The New York Times has a fascinating report about the story behind the execution of Kim Jong-un's uncle, Jang Song-thaek: According to the report, Kim ordered the death of Jang and his top lieutenants because of a dispute over North Korea's highly profitable clam and crab fishing grounds, which saw the North Korean military humiliated by Jang's loyalists.
Jang, who, until a few months ago, was considered the second most powerful man in North Korea, gained control of the prized fishing grounds shortly after Kim took power in 2011. Previously, the profits from the fishing grounds, along with other companies, went directly to the North Korean military, which used the money to feed and shelter their troops and pay kickbacks to the Kim family. But Kim, in an attempt to revitalize the North Korean economy, handed over control of several businesses to his cabinet, with his uncle receiving control of the fishing grounds. Profits from the operations went to Jang's bank account, or to the accounts of government departments that he controlled. Jang also dominated the lucrative coal trade with China.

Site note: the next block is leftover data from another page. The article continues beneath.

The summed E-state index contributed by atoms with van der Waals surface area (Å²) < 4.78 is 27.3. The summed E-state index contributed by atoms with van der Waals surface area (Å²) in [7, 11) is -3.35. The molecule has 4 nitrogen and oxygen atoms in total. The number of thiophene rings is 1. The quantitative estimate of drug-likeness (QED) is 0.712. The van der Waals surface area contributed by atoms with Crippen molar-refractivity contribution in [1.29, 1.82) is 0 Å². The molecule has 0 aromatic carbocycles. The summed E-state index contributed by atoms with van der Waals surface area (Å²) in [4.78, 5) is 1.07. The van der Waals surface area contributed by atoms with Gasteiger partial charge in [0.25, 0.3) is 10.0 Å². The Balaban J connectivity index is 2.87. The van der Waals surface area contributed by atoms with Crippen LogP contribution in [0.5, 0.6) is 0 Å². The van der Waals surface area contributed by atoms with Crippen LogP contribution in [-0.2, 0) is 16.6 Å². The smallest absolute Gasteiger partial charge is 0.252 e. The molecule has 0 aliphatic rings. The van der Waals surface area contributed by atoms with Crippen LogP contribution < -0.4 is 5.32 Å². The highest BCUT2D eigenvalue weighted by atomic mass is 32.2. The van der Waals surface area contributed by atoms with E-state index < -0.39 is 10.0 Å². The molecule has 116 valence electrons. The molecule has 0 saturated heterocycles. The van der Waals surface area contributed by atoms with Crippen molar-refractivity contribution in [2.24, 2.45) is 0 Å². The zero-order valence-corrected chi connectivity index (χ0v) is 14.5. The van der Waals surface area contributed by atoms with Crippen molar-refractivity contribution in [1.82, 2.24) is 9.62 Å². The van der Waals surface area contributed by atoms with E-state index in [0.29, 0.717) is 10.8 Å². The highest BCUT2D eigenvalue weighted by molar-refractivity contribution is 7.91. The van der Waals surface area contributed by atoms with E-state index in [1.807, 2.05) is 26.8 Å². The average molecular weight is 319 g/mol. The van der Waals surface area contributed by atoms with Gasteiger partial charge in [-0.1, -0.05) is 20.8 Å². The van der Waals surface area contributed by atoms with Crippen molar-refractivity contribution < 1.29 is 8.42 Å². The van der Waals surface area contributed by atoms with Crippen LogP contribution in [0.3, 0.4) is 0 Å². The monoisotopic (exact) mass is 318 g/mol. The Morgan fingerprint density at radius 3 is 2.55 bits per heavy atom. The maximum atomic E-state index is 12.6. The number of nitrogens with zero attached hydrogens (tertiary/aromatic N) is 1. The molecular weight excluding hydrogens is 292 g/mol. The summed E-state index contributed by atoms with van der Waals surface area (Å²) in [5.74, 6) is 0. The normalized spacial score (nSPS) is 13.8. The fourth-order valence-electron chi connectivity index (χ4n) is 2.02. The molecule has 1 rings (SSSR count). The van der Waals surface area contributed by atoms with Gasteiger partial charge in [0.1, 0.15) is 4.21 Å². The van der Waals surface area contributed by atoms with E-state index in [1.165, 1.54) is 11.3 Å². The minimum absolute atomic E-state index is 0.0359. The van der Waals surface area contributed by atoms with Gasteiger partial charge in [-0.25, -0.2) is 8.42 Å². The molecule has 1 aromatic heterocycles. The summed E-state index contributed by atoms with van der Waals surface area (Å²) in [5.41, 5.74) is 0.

But when Kim witnessed the emaciated state of soldiers stationed near North Korea's western sea border this fall, he ordered his uncle to return the clamming and crabbing grounds to the military. Jang refused and when 150 or so North Korean soldiers arrived to take over the operation, Jang's loyalists fought them off, reportedly killing two soldiers.
The North Korean military returned with more troops and defeated Jang's forces, retaking the fishing operation. Not long after, Kim ordered that two of his uncle's lieutenants be executed by firing line, though they weren't killed with rifles; instead their executioners used anti-aircraft machine guns. Several days later, Jang was tried, convicted, and shot to death, though he was spared the anti-aircraft guns.
[Image of Jang (third from right) with Kim Jong-un via AP]